This information is for patients scheduled for surgery to remove a portion of a lumbar spinal disc found to be compressing a nearby nerve. The technical term for the operation is a ‘discectomy’.
Where will my surgery be performed?
The operation will be performed at Forte Health or St Georges Hospital. We will advise you which facility and send out a preadmission pack for you to complete prior to your scheduled date.
Do I need to stop any medications prior to surgery?
Please advise if you are taking medications that affect your bleeding tendency like aspirin, warfarin, clopidogrel or dabigatran. These will need to be discontinued at least 5 day prior to surgery unless otherwise advised. Please contact my personal assistant (Amanda) for further direction. Other medications should be taken as normal.
The Day of Surgery
How long prior to surgery do I need to avoid food or drink?
You will need to stop eating and drinking (other than water) 6 hours prior to your surgery. You should stop drinking water and chewing gum 2 hours prior to your surgery.
What type of Anaesthetic is given?
In all patients a general anaesthetic is given meaning you will be completely asleep for the duration and will have no memory of the procedure.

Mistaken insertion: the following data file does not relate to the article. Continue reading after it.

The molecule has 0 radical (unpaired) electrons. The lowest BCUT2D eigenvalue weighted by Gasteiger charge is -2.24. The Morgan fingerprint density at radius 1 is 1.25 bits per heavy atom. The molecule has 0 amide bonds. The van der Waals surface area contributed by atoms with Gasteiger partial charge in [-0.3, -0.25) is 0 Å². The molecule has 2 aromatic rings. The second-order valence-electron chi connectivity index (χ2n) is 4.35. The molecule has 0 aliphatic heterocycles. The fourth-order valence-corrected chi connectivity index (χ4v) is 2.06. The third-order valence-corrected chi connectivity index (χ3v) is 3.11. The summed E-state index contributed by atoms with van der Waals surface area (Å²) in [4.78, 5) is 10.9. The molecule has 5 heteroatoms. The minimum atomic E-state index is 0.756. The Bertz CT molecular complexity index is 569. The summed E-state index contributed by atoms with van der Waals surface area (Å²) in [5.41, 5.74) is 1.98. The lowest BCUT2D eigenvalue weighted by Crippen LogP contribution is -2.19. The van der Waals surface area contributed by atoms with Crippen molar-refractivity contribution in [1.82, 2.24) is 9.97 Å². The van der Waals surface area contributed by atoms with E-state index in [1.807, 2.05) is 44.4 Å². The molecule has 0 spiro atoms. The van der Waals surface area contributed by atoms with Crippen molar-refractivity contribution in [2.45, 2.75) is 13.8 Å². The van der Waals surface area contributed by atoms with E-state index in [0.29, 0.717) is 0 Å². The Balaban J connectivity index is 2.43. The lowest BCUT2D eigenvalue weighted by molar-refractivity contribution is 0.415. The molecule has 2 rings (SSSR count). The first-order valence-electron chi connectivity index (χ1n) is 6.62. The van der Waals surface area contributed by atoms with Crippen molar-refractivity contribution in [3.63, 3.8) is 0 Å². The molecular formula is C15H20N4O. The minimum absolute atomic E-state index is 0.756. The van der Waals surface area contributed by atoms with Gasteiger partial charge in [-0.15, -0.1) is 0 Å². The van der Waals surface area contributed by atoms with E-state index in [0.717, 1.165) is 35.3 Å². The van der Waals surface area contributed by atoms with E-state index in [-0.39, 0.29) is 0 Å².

How long will the operation take?
The surgery takes between 60-90mins
You will be looked after in recovery until the effects of the anaesthetic wear off meaning you will return to the ward after a total of 2-3 hrs.
How long will my scar be?
It depends on a number of factors but is likely to range between 4-10cms
How long will I stay in hospital?
It is expected you will require a one night overnight stay in hospital.
Prior to discharge a nurse will remove the drain inserted at the time of surgery. A prescription for pain relief and time off work forms will be provided if required.
What are the risks of surgery?
While surgery has an excellent ability to improve your symptoms some risks exist.
- Wound infection (<3%)
Which may require antibiotics or if severe further surgery to irrigate the area.
In rare circumstances a haematoma may develop that causes pressure on the nerves. Surgery may be required to evacuate this in <1% of cases.
- Nerve damage
During surgery the nerves are retracted to uncover the disc. Infrequently this aggravates the nerve and results in worsening pain (<3%). Typically this quickly resolves. In <3% of cases a leak of spinal fluid may result from a hole in the nerve coverings. This is patched or stitched closed and other than a 24hr period when you are asked to lay flat in bed and a short term headache the remainder of your recovery should be as expected.
- Recurrent disc prolapse
The damaged outer layer of the disc (through which the prolapse occurs) cannot be repaired surgically. This will heal naturally. Until this occurs there is a 5-7% chance that another disc prolapse can occur through the same defect. The treatment of this may involve further surgery.
How fast will my symptoms recover?
Your symptoms will improve the most within the first 3 months however further improvement out to 12 months is expected.